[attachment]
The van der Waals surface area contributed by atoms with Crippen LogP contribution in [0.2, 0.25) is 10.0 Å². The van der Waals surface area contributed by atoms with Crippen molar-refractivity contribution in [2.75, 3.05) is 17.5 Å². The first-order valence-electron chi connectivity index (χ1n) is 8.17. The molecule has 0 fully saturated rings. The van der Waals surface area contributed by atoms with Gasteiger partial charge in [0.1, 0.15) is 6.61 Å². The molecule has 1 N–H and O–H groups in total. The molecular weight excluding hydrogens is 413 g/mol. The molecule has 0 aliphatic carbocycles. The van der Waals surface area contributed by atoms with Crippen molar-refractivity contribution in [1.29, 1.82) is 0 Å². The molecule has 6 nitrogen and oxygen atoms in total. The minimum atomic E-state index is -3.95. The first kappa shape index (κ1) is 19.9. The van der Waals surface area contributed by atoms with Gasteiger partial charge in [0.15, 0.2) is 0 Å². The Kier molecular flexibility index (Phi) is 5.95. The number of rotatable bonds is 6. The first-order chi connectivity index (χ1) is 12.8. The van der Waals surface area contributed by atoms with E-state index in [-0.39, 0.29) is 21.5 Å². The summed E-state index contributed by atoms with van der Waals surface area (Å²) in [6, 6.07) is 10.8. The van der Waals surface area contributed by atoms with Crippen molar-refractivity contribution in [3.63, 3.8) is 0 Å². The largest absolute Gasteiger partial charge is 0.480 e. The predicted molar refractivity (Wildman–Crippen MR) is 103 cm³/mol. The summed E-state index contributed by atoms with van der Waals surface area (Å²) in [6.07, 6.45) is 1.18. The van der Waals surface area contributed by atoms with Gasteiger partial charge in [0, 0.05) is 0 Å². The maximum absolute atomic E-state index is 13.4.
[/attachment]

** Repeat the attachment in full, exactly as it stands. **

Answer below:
The van der Waals surface area contributed by atoms with Crippen LogP contribution in [0.2, 0.25) is 10.0 Å². The van der Waals surface area contributed by atoms with Crippen molar-refractivity contribution in [2.75, 3.05) is 17.5 Å². The first-order valence-electron chi connectivity index (χ1n) is 8.17. The molecule has 0 fully saturated rings. The van der Waals surface area contributed by atoms with Gasteiger partial charge in [0.1, 0.15) is 6.61 Å². The molecule has 1 N–H and O–H groups in total. The molecular weight excluding hydrogens is 413 g/mol. The molecule has 0 aliphatic carbocycles. The van der Waals surface area contributed by atoms with Crippen molar-refractivity contribution in [1.29, 1.82) is 0 Å². The molecule has 6 nitrogen and oxygen atoms in total. The minimum atomic E-state index is -3.95. The first kappa shape index (κ1) is 19.9. The van der Waals surface area contributed by atoms with Gasteiger partial charge in [0.15, 0.2) is 0 Å². The Kier molecular flexibility index (Phi) is 5.95. The number of rotatable bonds is 6. The first-order chi connectivity index (χ1) is 12.8. The van der Waals surface area contributed by atoms with E-state index in [-0.39, 0.29) is 21.5 Å². The summed E-state index contributed by atoms with van der Waals surface area (Å²) in [6, 6.07) is 10.8. The van der Waals surface area contributed by atoms with Crippen molar-refractivity contribution in [3.63, 3.8) is 0 Å². The largest absolute Gasteiger partial charge is 0.480 e. The predicted molar refractivity (Wildman–Crippen MR) is 103 cm³/mol. The summed E-state index contributed by atoms with van der Waals surface area (Å²) in [6.07, 6.45) is 1.18. The van der Waals surface area contributed by atoms with Gasteiger partial charge in [0, 0.05) is 0 Å². The maximum absolute atomic E-state index is 13.4.